My first trout fishing trip in 6 months! I had to remind myself what to do. There were all the usual extra checks to make sure I hadn’t forgotten anything vital. In the past I have turned up on the first outing with no wellies (it was pissing down and I had to spend the day with plastic bags on my feet), no waistcoat (I had to beg borrow and steal snips, nylon, sinkant, etc), no food, no coffee (more begging)… This time there was nothing vital missing and it was full steam ahead.
The day was, after 2 weeks of single figure temperatures, thankfully much milder. It was just a pity about the stoory south wind. I teamed up with new member Bryan Griffiths. I figured with all the easterlies we had had for the past couple of weeks, there should be fish up the top of the west arm. Most of the boats took up position in the main bowl, which made it a good proposition anyway, for getting decent elbow room.
We headed up the arm and had the top bay to ourselves. We both started on floaters with nymphs and a goldhead damsel on the tail. Bryan was into a fish first cast! That one got off, but then I was into one straight after. Then Bryan was into another – that one stuck. We proceeded to have a good wee spell, with most taking the damsels, plus an odd one to hare’s ear nymph and black snatcher. I liked the look of Bryan’s orange-headed damsel – I’ll be tying some up!
Highlight of our hot spell was an 8 pounder (weighed in net before releasing), taken by Bryan on the OH damsel. After a bit, the fish put their tin hats on and we freshened up our location. That brought us another couple of fish, as did each of another couple of small moves. It was getting gradually quieter though, and eventually we went off for a tour to see what was happening elsewhere. There didn’t seem to be much going on in the main bowl, and the fact that a few boats had made their way down the west arm told us that we were better off where we had been. We went back, but of course we’d well and truly lost our spot!
We tried drifting, both switching to intermediate lines. We added 2 or 3 more to our tally with this method. We could see the 3 boats that now occupied the top bay were getting the fish on the go again, and we eventually tucked in at the back of them. We saw Tommy with his rod bent more often than straight, and heard him say he was getting them on dries! I had never considered giving them a try, given we had seen no evidence of either rising fish or hatching flies. However, I was interested to hear this and to see if it could be done. There was only half an hour left on the clock, but I put up the other rod with a pair of 14s: black Klink and a a black CDC shuttlecock (Tommy said he was on shuttlecocks).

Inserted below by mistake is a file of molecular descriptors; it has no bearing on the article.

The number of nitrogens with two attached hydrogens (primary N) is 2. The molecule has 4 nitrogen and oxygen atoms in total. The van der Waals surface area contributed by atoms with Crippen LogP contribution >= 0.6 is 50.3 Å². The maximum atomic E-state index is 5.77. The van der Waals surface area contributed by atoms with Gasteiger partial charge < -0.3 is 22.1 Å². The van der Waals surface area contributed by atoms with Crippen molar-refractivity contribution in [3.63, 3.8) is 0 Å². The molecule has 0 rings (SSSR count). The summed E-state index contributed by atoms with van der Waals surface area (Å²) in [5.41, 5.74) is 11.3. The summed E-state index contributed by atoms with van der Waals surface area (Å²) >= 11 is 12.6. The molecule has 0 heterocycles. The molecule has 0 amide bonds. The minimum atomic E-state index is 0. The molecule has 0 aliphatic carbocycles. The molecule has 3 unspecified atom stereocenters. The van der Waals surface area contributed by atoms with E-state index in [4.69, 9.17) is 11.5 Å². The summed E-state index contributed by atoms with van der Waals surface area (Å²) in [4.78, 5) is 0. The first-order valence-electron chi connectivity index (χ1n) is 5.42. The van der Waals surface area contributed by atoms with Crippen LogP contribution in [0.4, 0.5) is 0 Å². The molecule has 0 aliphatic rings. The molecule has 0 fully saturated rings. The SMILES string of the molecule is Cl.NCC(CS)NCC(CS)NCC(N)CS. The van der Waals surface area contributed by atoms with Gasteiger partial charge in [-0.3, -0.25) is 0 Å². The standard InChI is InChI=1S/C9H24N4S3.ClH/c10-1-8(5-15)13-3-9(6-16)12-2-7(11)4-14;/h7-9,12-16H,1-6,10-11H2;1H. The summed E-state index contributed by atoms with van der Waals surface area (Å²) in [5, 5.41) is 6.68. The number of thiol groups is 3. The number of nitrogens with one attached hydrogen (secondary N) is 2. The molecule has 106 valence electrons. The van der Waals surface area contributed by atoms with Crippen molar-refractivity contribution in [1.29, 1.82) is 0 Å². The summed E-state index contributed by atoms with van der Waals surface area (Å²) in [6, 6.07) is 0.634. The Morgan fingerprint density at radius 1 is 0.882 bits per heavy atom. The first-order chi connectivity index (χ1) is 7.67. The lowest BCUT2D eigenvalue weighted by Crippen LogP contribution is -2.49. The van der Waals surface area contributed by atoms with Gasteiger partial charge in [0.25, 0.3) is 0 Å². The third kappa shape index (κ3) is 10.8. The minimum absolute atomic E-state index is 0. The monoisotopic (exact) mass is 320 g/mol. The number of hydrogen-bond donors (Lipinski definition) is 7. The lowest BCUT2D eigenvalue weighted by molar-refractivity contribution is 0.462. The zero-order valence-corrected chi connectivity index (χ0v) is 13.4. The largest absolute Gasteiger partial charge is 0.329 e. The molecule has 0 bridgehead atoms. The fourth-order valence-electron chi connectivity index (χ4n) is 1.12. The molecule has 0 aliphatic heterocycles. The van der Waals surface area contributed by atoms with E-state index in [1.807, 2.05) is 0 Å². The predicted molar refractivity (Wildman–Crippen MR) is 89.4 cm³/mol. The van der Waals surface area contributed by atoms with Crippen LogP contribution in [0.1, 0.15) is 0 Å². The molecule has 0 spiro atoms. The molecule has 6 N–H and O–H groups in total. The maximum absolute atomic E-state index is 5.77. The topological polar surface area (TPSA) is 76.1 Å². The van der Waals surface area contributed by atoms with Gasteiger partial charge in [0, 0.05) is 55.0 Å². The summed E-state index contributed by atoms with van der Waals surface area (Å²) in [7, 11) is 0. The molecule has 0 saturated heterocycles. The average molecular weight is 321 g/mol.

I Ginked the flies and degreased the leader and put out a cast. Blimey – a fish came at me 5 seconds later! I fresh-aired it. Shortly after, I freshied another, then another! Finally, the 4th one stuck to the Klink. I had one more freshy after I got restarted before the clock was upon us. Wished I could have put it back a couple of hours!
Tommy’s late purple patch with the dries gave him the best total of the day (13 – all returned). Stewart Barnes, fishing with Tommy also took his fish on dries, as did Dougie Goddard. Bob Whyte, fishing with Dougie at the home bay area fished boobies and Diawl Bach on a floater.
Alex Ramsay had a good day, taking 7 to DI-3 and various flies. Gary Heseltine had fish to floating line and Diawl Bach. Derek Kilgour boated half a dozen (method undisclosed – mind and fill the card in, guys J.
Ed Green and Martin Ward were the 3rd boat to arrive up at the top bay in the afternoon. Ed had taken a brown of 3½ lb earlier, down by the boathouse cottage. They both caught several late fish on dries (halfhogs) too!
The club’s 14 rods landed 66 fish.